The cell surface receptor AXL may hold the answer. AXL is expressed by few adult neurons but is found in high levels on placental tissue, neural progenitors, the lining of blood vessels, and astrocytes. As Professor Arnold Kriegstein and colleagues at UCSF found through in vitro investigation, obscuring the extracellular domain of AXL with an antibody can block the viral infection of astrocytes, suggesting that this receptor is required for ZIKV entry. AXL’s expression by many developing tissues could also explain why ZIKV affects more than just the foetal brain. In an ultrasound study of 19 microcephalic foetuses thought to be infected by ZIKV, most had additional central nervous system malformations and seven had extracranial anomalies, such as liver and blood disorders. Infections during the third trimester of pregnancy can also cause foetal brain damage, perhaps due to the infection and functional compromise of astrocytes. Astrocytes support neuronal survival, protect the blood-brain barrier, and contribute to information transmission in the brain. If they
die, brain tissue could become inflamed, causing the death of mature neurons. Once inside cells, ZIKV goes in for the kill. By activating a signalling pathway involving the innate immune system surface protein TLR3, progenitor cells have been observed to undergo cell cycle and gene dysregulation, culminating in their death. This depletes the progenitor population extensively, massively
“ZIKV could help to solve some of the biggest mysteries in neuroscience”
decreasing the numbers of neurons produced. In vitro, some antagonistic molecules that bind to TLR3 can block its activation to decrease the rate of cell death in ZIKV-infected cells.
As TLR3 is highly expressed early in brain development, with levels falling as more of the progenitors differentiate to become neurons, this might explain the relative severity of early infection. However, even with a TLR3 antagonist, the rate of cell death does not drop to normal levels, suggesting that ZIKV triggers more than one pathway to cause the demise of its host. With more pathways now coming to light, it seems that a lot more research will be undertaken before we truly understand the molecular mechanisms involved. Looking to the future, after Zika has been brought under control, a new fate could lie in store for ZIKV. “ZIKV could become a tool to help us understand more about human brain development,” Professor Kriegstein suggests. “If we can use the ZIKV to target specific progenitor cell populations in the developing brain of an animal model system or in an appropriate experimental preparation, we might be able to learn more about the processes underlying cortical expansion and folding.”. In shedding light on these elusive mechanisms, ZIKV could help to solve some of the biggest mysteries in neuroscience. Surprising as it sounds, our old foe could become our new best friend.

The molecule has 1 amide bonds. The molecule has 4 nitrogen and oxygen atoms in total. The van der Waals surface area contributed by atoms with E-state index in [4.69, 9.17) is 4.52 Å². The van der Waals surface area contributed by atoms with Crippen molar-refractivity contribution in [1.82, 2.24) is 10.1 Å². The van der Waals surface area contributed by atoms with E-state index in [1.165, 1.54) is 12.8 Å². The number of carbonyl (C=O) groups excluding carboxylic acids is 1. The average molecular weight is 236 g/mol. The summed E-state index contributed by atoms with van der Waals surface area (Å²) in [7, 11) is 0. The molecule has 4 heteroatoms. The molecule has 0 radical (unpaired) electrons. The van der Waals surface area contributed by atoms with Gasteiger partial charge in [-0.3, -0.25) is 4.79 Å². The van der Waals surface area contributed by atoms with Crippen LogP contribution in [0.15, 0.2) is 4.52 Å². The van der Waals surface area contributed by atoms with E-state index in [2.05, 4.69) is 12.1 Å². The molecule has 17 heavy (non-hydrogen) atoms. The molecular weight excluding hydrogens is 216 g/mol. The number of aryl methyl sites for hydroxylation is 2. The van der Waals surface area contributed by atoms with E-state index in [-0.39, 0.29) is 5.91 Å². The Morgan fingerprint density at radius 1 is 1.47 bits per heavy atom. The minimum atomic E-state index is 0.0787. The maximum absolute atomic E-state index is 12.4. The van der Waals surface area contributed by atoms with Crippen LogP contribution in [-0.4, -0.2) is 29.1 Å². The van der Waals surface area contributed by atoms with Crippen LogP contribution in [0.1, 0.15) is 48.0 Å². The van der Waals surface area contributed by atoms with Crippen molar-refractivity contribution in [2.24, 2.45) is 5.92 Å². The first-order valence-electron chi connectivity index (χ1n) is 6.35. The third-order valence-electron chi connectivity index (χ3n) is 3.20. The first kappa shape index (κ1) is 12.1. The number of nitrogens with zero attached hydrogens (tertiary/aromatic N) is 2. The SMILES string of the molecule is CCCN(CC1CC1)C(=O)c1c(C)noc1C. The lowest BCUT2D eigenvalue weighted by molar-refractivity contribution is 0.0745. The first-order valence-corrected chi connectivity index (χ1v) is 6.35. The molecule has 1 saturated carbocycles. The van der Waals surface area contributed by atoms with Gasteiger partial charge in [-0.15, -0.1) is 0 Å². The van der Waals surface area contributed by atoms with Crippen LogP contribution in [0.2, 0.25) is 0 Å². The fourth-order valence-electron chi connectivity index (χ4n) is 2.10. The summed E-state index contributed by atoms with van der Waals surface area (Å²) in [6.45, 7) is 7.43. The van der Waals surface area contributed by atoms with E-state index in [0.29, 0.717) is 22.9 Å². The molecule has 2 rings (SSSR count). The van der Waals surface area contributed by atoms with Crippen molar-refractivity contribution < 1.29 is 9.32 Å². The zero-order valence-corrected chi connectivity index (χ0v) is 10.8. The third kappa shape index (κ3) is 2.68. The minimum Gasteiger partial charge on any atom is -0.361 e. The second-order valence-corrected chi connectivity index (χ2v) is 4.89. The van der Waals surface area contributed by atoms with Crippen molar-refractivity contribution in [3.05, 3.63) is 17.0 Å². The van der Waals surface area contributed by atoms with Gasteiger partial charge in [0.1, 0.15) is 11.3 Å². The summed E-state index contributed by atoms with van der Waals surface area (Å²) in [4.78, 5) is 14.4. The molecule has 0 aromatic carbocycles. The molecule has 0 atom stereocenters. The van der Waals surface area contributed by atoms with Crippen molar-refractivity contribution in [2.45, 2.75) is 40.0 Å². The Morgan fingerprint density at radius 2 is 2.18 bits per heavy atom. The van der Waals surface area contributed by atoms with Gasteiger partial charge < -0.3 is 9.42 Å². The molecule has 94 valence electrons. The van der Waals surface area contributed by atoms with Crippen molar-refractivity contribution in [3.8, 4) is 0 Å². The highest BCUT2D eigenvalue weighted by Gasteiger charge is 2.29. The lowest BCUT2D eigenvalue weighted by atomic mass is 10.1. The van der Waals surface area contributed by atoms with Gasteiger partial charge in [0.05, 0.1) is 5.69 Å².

by Hannah Sharpe Art by Gulnar Mimaroglu
“this radiation resistance is a sideeffect of resistance to prolonged dehydration”
nuclear solutions to a nucleic problem How a bacterium’s DNA gives resistance to extreme radioation Bacteria suffer from poor public relations. Ask any member of the public which bacterial species they know of and it’ll read like the FBI’s most wanted list: E. coli, M. tuberculosis, V. cholerae... villains left, right, and centre. But for every villain, there’s a superhero. Extremophiles are organisms that thrive in environments harsh enough to kill everything else. Thermus aquaticus proliferates in the hot springs of Yellowstone, shrugging off temperatures of 70°C, while Chryseobacterium greenlandensis can live in ice blocks 3000 metres below the surface. Just as Batman would seem out of place anywhere but shadowy Gotham, and Spiderman far more likely to be swinging through New York’s skyscrapers than wandering through rural Texas, these bacteria’s powers have evolved over millions of years to suit their environment perfectly. And then there’s Superman, who is ridiculously powerful no matter where he is. Superman, otherwise known as Deinococcus radiodurans.
“conventional repair enzymes are still functional after irradiation” Deinococcus radiodurans can easily survive an acute 5,000Gy dose of ionizing radiation. To put that into perspective, human cells will be killed by 5Gy. This is absolutely fascinating from a biochemical perspective. How on earth can a cell survive such an onslaught?